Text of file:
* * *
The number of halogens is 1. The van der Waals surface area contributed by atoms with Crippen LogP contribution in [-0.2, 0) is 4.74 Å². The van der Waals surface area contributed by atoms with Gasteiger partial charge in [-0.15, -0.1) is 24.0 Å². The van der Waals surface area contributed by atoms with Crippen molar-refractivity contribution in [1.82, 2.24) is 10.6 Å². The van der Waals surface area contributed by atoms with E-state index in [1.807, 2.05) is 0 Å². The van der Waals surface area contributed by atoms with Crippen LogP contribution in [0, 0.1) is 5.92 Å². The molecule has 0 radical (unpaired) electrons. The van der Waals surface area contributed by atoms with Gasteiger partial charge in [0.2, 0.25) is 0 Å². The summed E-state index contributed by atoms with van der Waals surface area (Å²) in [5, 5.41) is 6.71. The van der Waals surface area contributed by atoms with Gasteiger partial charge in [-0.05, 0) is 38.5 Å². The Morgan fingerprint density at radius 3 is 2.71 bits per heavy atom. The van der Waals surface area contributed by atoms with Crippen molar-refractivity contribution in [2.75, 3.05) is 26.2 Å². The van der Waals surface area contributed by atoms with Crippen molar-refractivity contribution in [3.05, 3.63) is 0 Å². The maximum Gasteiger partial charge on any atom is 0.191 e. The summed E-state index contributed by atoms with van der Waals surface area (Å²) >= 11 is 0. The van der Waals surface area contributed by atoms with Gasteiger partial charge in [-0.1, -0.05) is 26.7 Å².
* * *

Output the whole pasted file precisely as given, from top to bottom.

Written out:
The number of halogens is 1. The van der Waals surface area contributed by atoms with Crippen LogP contribution in [-0.2, 0) is 4.74 Å². The van der Waals surface area contributed by atoms with Gasteiger partial charge in [-0.15, -0.1) is 24.0 Å². The van der Waals surface area contributed by atoms with Crippen molar-refractivity contribution in [1.82, 2.24) is 10.6 Å². The van der Waals surface area contributed by atoms with E-state index in [1.807, 2.05) is 0 Å². The van der Waals surface area contributed by atoms with Crippen LogP contribution in [0, 0.1) is 5.92 Å². The molecule has 0 radical (unpaired) electrons. The van der Waals surface area contributed by atoms with Gasteiger partial charge in [0.2, 0.25) is 0 Å². The summed E-state index contributed by atoms with van der Waals surface area (Å²) in [5, 5.41) is 6.71. The van der Waals surface area contributed by atoms with Gasteiger partial charge in [-0.05, 0) is 38.5 Å². The Morgan fingerprint density at radius 3 is 2.71 bits per heavy atom. The van der Waals surface area contributed by atoms with Crippen molar-refractivity contribution in [2.75, 3.05) is 26.2 Å². The van der Waals surface area contributed by atoms with Crippen molar-refractivity contribution in [3.05, 3.63) is 0 Å². The maximum Gasteiger partial charge on any atom is 0.191 e. The summed E-state index contributed by atoms with van der Waals surface area (Å²) >= 11 is 0. The van der Waals surface area contributed by atoms with Gasteiger partial charge in [-0.1, -0.05) is 26.7 Å².